One makes the mistake of thinking one is giving,
when in fact, one is receiving.
Type of Volunteer:
Vigil and community-outreach
Where is your hometown?
In what place have you lived the longest?
What is your favorite place that you’ve lived or visited?
What convinced you to move to the Lowcountry?
A very special widower
What is your current occupation? If you are retired, what was your past career?
Forty years in the real estate business
What are three of your favorite hobbies?
Theater, reading, and golf
What is your most memorable moment in volunteering with HCL?
Realizing what a privilege it is to help dying patients and their families. One makes the mistake of thinking one is giving, when in fact, one is receiving.
Who is your most memorable patient?
Impossible to answer
What have you learned in your experience volunteering with hospice?
I have learned how much death is a part of life, that through all the hustle, bustle, and plastic lifestyles we succumb to, what is important most is kindness. Kindness keeps your heart healthy.
What inspired you to volunteer with HCL?
Dissatisfaction with the way members of my family died as well as experiencing the dying process in third-world countries. Then discovering a path to alleviate distress and pain through the gifts that hospice brings.
Do you volunteer with other nonprofits in the area?
Yes – Breast Cancer programs.
What is your happiest or most rewarding volunteering story?
One day I was with an elderly woman who was dying in a facility all by herself in a small room with nothing but a religious picture on the wall and an oxygen tank. It upset me that her family can in for just a few minute, and then hurriedly left. I was not prepared to stay all night and once home, slept restlessly. The next day I mentioned to Maggie (Volunteer Coordinator) how distressed I was that Mrs. B should be dying by herself. But, Maggie changed my thinking.
She said, “Ale, Mrs. B is not alone; God is with her.”
That’s my favorite story and it works regardless of one’s beliefs. It helps me leave a patient when my time is up.
What is your favorite part of volunteering with hospice?
Being around other hospice volunteers and workers and participating in teamwork. Our mission needs no discussion. I also love the last hugs survivors extend to us when our work is done.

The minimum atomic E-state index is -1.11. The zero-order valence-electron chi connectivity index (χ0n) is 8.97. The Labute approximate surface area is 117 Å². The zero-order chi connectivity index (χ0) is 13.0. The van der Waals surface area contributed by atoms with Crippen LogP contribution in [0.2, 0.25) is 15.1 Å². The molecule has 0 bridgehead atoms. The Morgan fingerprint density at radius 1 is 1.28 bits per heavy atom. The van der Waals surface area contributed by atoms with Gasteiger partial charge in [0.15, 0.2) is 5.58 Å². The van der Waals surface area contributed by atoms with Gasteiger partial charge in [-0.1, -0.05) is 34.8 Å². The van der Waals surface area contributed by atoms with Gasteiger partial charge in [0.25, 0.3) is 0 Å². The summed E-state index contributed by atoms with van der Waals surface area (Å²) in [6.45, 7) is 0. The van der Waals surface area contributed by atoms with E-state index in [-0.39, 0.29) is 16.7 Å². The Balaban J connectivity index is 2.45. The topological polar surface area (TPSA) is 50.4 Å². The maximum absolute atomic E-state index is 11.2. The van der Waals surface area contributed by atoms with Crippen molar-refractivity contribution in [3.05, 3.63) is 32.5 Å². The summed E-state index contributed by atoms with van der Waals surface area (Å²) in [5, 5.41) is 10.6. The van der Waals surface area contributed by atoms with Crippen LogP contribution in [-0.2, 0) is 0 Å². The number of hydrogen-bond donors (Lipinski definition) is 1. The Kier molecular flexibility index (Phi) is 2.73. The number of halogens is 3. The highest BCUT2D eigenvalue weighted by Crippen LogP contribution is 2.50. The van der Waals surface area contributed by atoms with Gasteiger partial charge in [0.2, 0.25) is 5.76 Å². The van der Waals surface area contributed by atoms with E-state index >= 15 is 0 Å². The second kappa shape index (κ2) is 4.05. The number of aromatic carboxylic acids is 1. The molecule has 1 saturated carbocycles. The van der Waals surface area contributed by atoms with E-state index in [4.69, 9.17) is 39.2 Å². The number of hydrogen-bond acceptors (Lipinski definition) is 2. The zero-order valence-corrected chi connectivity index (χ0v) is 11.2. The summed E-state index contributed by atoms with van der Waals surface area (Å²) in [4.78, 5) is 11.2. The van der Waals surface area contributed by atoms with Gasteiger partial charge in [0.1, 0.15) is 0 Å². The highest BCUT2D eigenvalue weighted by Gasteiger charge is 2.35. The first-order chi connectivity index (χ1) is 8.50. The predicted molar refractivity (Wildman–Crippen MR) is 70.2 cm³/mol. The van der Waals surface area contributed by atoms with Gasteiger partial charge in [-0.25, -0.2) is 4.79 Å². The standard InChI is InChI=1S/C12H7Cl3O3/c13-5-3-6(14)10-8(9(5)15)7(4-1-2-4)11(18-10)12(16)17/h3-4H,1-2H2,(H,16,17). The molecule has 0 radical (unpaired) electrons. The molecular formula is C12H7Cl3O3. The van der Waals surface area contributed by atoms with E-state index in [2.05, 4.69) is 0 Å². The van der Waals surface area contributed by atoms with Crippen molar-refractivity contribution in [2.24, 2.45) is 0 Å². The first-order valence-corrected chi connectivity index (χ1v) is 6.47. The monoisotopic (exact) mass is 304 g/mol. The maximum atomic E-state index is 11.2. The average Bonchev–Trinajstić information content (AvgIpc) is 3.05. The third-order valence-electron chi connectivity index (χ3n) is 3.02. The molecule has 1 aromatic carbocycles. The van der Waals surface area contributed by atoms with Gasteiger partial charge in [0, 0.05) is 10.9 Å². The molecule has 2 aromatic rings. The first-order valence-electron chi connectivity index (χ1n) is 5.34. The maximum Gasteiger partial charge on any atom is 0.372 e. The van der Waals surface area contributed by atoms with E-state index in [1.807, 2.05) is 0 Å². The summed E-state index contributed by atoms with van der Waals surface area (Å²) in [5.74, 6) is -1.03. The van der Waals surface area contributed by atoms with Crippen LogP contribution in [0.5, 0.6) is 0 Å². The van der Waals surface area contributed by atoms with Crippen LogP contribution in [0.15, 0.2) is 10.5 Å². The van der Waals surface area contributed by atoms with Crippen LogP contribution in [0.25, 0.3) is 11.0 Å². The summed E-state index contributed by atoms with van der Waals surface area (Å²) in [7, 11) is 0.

How does HCL’s mission inspire you?
I have been fortunate to be inspired to create a program called “Death Matters” that explores options for end-of-life care. Living our lives is so much more comfortable if we can converse openly about our mortality. I wish my friends and family would take the risk of discussing death long before it happens. I feel conveying this message is a major mission for me.
What skills make you a better volunteer?
My career in real estate required good speaking skills, clear communication skills, and persistence, wrapped in perennial optimism.
What do you wish people knew about HCL?
I wish people to know that hospice care itself is nothing to fear – rather just the opposite – it delivers comfort in large packages. HCL is a non-profit hospice and will turn no one down when help is requested. The directors and staff have spent many years developing associated programs to help with all aspects of illness, death, and grief. Knowledge about HCL should encourage anyone to turn to just this one source when serious or terminal illness strikes. HCL also offers the unintentional opportunity for everyone it touches to embrace the freedom of a forgiving life. I also love the atmosphere in the office.
How has being a hospice volunteer changed your outlook on life?
Being a volunteer at HCL has helped me in all my other relationships in life. I am more patient, more receptive, and more caring since becoming a hospice volunteer. It’s a wonderful, fearless feeling.
What is your most irrational fear?
That I will fall through the glass to the floor below if I walk on a glass floor.
What age would you choose to be permanently? Why?
Why go backward to a permanent age and miss all the joys of living beyond that date? Nope, no permanent age for me.
If you had a superpower, what would it be?
I would love to be able to tap every dying person on the shoulder and totally end their pain. Just with the touch of my finger…
What is something you would never do again?
I would never marry the man my parents thought I should marry.
Would you rather live a week in the past or in the future?
What is something you wish you could’ve told yourself ten years ago?
My Dad used to tell me to stop being so “cock-sure” of myself. I wish I could have believed him sooner.
What do you think you will want to tell yourself ten years from now?
“WOW! Made it to 87!”
What would you want your last words to be?
“Thank you for this life.”